ALLENTOWN, PA - Ghosts, Illusions and Sensory Tricks, Oh My! It’s the first day of fall and that means Jack-O-Lantern Lane is making its return for the season at the Da Vinci Science Center here in Allentown, Pennsylvania. Where they’re breaking down the science behind one of the spookiest holidays!
It’s the fourth year Jack-O-Lantern Lane is popping up inside the science museum and local nonprofit. But that doesn’t mean things are as they seem.
“It’s a family friendly walkthrough experience all about sensory illusions and perception related to Halloween,” explains Director of Education at the Da Vinci Science Center, Karen Knecht, “So, families can come in and enjoy spending time together doing science experiments that kind of trick your senses and give you a family friendly fright or something interesting to look at that your brain wasn’t expecting.”
This year, new exhibits are creatively combining together with returning fall favorites for thrills and chills that will engage the little ones and teach the whole family about the science of sensory perception and illusion-making; because all Halloween season it’s important to remember, most spooky sights can be chalked up to optical illusion…
“This is called Pepper’s Ghost Illusion and it is commonly used in the theater and museums to create illusions of things in space,” Knecht says, “It really shows people in a very concrete way how you could, how your brain or your eyes could perceive something that isn't there. It really shows them how that works through transmission of light and reflection of light.”
Halloween’s creepiest and most creative illusions are quite a science! Bringing a lantern to life, creating a thaumatrope that tricks your brain into thinking images on two different sides of a piece of paper appear together, or making these skeletons dance are actually more method than magic.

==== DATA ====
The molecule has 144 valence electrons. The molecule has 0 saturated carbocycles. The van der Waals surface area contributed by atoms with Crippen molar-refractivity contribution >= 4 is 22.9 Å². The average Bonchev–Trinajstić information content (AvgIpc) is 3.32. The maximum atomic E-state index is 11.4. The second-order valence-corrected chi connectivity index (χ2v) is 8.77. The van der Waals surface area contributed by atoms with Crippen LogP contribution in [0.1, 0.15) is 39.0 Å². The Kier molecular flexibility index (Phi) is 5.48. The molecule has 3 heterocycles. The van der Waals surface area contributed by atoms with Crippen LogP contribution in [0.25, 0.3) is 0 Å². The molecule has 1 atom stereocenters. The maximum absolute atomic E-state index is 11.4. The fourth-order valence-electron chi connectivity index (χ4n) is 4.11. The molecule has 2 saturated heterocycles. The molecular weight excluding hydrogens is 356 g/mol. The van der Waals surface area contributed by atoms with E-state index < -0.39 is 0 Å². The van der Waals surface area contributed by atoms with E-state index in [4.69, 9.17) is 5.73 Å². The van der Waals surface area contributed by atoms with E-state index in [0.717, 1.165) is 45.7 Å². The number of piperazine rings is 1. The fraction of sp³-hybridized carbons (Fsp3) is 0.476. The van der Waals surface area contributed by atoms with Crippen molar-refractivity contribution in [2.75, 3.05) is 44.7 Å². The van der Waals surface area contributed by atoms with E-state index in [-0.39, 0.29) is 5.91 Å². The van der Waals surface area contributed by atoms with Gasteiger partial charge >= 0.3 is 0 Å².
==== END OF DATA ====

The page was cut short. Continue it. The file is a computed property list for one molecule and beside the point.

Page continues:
“You’re actually putting together the circuit together to light this light but the magic really happens in the back; you’re using this conductive tape and using a light and little battery to create a little switch so you can complete the circuit whenever you want your jack o lantern to light up,” Knecht shows PBS39 News Tonight reporter K.C. Lopez, “Through this, people can learn a little bit about how circuits work, and they can create different configurations of the circuits.It’s a really exciting moment when they finally get it to work, especially when they had to do some trouble shooting to actually get it to work so they can really understand what it takes to get that electricity moving throughout the circuit and it’s a really happy moment.
But at the center of it all are a seasonal staple; the Jack-O-Lanterns. Here, more than 50 Styrofoam pumpkins are hand carved with everything from evolution to Sesame Street’s own Grover and the chemical formula of fear to the father of modern physics, Albert Einstein and pop-culture scientists like Sheldon Cooper and historic moments like the moon landing...
“This is from the first moment that someone took a step onto the moon so it’s a pretty popular image that people are familiar with but that adults can share with the children in their lives through this Jack-O-Lantern,” says Knecht “It takes something that people love like Jack-O-Lanterns and that they are familiar with and that’s a tradition for them every year and just kind of puts that science twist on it so that they can incorporate science into their lives in so many different ways.”
Jack-O-Lantern Lane runs from 10AM to 5PM Mondays through Saturday and noon to 5PM on Sundays and will be on display until November 5th. Admission is $14.95 per person and free for little ones under 3 years old.